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THERE are reasons, sufficiently obvious to
our readers without explanation, which render
the present a fitting place for a few words of
remark on the proposed Institution bearing
this name.

Its objects, as stated in the public
advertisement, are, "to encourage life assurance
and other provident habits among authors
and artists; to render such assistance to both,
as shall never compromise their independence;
and to found a new Institution where honorable
rest from arduous labour shall still be
associated with the discharge of congenial

The authors and artists associated in this
endeavour would be but indifferent students
of human nature, and would be but poorly
qualified for the pursuit of their art, if they
supposed it possible to originate any scheme
that would be free from objection. They have
neither the right, nor the desire, to take
offence at any discussion of the details of their
plan. All that they claim, is, such consideration
for it as their character and position may
justly demand, and such moderate restraint
in regard of misconception or misrepresentation
as is due to any body of gentlemen
disinterestedly associated for an honorable

It is proposed to form a Society of Authors
and Artists by profession, who shall all effect
some kind of Insurance on their lives;— whether
for a hundred pounds or a thousand pounds
whether on high premiums terminable at a
certain age, or on premiums payable through
the whole of lifewhether for deferred
annuities, or for pensions to widows, or for the
accumulation of sums destined to the education
or portioning of childrenis in this, as
in all other cases, at the discretion of the
individual insuring. The foundation of a
New Life Insurance Office, expressly for these
purposes, would be, obviously, a rash
proceeding, wholly unjustifiable in the infancy of
such a design. Therefore its proposers recommend
one existing Insurance Officefirstly,
because its constitution appears to secure to
its insurers better terms than they can meet
with elsewhere; secondly, because in Life
Insurance, as in most other things, a body
of persons can obtain advantages which
individuals cannot. The chief advantage thus
obtained in this instance, is stated in the
printed Prospectus as a deduction of five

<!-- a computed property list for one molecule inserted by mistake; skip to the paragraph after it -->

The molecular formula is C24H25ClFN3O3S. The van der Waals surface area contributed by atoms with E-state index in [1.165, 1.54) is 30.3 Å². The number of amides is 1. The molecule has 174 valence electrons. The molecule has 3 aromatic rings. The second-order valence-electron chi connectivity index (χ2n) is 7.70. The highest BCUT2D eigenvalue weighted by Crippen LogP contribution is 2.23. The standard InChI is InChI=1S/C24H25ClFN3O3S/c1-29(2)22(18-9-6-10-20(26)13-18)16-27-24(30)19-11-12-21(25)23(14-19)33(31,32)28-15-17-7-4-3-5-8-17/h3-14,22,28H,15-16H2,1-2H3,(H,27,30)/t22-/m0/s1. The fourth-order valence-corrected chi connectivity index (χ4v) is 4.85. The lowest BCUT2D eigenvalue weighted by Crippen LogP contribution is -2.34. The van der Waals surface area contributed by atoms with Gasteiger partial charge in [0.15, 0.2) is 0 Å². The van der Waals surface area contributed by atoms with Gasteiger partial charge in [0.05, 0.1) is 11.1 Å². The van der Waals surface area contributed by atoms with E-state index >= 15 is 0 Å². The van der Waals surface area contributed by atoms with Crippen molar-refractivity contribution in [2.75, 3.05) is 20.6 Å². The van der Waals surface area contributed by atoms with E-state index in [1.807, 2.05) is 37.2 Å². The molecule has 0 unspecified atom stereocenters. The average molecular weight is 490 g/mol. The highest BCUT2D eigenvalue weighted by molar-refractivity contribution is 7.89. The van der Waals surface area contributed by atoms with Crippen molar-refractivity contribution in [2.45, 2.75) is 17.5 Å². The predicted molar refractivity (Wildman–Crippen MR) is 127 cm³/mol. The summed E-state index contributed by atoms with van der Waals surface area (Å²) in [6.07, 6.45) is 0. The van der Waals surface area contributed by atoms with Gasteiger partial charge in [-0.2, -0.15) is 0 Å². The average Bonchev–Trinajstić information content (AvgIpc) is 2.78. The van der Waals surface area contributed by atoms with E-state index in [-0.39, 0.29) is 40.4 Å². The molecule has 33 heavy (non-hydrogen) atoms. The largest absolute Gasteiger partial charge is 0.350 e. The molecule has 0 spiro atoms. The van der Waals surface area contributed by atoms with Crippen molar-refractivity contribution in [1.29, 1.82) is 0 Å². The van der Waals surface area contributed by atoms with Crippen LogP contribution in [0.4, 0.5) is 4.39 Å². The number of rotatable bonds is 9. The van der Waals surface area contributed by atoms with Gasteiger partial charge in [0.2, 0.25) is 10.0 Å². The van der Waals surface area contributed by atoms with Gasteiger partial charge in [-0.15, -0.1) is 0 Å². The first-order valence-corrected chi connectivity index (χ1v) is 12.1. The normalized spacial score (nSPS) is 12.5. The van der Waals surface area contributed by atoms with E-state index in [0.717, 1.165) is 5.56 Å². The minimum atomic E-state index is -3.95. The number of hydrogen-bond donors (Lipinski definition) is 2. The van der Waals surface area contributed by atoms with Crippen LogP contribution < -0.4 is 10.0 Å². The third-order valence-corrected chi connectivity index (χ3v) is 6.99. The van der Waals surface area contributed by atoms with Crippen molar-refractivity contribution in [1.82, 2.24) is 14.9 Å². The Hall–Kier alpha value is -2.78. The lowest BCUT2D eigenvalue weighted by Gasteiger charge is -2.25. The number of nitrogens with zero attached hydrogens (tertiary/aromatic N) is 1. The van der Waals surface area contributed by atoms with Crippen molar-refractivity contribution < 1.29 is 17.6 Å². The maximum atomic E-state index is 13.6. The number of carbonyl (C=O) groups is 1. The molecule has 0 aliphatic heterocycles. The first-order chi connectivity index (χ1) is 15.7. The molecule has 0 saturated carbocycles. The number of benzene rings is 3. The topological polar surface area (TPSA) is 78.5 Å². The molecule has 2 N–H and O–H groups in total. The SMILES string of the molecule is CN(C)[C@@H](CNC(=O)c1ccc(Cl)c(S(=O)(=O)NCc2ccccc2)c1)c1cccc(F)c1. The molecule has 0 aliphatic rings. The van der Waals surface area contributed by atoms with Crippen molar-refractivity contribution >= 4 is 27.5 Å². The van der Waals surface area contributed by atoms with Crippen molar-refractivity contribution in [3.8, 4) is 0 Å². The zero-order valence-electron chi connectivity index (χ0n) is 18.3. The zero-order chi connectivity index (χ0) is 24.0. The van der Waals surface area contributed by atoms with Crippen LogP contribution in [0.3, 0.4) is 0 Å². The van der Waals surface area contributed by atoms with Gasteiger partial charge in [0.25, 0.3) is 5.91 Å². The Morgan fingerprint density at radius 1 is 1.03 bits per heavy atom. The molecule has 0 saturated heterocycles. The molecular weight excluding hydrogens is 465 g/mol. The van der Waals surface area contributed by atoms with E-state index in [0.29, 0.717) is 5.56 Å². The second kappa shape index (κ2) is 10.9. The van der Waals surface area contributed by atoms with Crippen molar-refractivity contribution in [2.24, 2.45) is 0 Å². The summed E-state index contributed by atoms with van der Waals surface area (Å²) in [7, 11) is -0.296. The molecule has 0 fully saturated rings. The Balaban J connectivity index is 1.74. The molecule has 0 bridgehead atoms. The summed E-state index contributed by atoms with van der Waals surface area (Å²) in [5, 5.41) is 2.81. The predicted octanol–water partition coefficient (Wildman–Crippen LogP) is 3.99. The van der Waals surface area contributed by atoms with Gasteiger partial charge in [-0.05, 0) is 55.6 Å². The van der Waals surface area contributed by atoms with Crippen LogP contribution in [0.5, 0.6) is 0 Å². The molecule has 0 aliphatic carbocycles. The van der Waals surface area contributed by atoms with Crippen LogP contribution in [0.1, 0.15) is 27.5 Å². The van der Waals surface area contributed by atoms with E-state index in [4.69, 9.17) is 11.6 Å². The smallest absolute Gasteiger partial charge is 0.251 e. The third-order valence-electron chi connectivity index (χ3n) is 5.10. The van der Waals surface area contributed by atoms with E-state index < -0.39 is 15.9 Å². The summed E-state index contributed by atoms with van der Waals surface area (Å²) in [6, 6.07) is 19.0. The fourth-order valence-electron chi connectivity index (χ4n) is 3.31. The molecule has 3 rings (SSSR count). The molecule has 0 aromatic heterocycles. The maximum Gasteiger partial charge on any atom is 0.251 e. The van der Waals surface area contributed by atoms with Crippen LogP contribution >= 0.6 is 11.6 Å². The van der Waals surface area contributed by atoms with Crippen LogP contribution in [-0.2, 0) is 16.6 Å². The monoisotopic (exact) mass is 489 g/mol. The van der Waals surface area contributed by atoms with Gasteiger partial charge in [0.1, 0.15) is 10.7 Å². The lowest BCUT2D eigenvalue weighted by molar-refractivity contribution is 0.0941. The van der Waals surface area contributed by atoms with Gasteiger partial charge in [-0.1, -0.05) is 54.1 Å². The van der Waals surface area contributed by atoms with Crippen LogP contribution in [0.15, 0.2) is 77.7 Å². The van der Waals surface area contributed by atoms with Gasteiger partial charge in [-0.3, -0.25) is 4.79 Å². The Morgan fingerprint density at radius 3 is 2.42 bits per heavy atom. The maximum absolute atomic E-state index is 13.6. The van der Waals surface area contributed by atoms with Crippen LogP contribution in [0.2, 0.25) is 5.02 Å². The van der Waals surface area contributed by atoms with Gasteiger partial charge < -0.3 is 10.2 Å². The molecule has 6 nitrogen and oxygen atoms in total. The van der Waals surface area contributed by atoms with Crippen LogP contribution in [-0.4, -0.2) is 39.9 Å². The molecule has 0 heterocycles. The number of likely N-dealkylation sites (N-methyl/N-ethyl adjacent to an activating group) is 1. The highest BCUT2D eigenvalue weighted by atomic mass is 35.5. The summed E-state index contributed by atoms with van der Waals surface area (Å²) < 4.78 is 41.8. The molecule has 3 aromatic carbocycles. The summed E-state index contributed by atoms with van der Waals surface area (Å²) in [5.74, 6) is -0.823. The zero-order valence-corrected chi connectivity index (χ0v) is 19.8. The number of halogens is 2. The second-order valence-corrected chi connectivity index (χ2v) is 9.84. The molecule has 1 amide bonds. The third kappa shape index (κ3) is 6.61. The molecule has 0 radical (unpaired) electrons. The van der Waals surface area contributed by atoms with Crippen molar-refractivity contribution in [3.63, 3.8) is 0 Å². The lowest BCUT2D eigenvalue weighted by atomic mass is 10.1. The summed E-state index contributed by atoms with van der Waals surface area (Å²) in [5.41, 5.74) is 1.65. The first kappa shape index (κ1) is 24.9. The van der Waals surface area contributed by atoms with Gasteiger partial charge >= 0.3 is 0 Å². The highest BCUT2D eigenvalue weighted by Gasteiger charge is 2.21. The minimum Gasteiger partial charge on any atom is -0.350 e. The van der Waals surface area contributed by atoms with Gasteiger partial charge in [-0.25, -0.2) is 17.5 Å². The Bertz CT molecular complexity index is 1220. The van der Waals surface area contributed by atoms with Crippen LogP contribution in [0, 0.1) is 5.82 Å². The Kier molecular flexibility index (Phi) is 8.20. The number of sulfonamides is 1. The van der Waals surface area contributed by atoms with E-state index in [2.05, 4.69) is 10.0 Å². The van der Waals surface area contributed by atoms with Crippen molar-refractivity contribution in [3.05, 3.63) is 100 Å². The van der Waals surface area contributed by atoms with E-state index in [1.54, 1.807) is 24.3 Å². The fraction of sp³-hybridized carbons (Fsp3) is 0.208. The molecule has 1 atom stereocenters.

per cent from all the premiums paid by Members
of the Society to that particular office. It is
needless to add, that if an author or an artist
be already insured in another office, or if he
have any peculiar liking, in effecting a new
insurance, for paying five per cent more than
he need, he is at perfect liberty to insure
where he pleases, and in right of any insurance
whatever to become a Member of the Society
if he will.

But, there may be cases in which, on
account of impaired health or of advanced age
at the present time, individuals desirous of
joining the Society, may be quite unable to
obtain acceptance at any Life Office. In such
instances the required qualification of Life
Insurance will be dispensed with. In cases of
proved temporary inability to meet a periodical
payment due on an Insurance, the Society
proposes to assist the insurer from its funds.

"In connexion with this Society," the
Prospectus proceeds, "by which it is intended to
commend and enforce the duties of prudence
and foresight, especially incumbent on those
whose income is wholly, or mainly, derived
from the precarious profit of a profession, it
is proposed to establish and endow an Institute,
having at its disposal certain salaries, to
which certain duties will be attached; together
with a limited .number of free residences,
which, though sufficiently small to be adapted
to a very moderate income, will be completed
with due regard to the ordinary habits and
necessary comforts of gentlemen. The offices
of Endowment will consist:

"First,— Of a Warden, with a house and a
salary of two hundred pounds a year;

"Second,— Of Members, with a house and
one hundred and seventy pounds, or, without
a house, two hundred pounds a year;

"Third,— Of Associates, with a salary of one
hundred pounds a year.

"For these offices all who are Insurers in
the Society above mentioned are qualified to
offer themselves as Candidates. Such
Insurance is to be considered an indispensable
qualification, saving in exceptional cases
(should any such arise) where an individual
can prove that he has made every effort to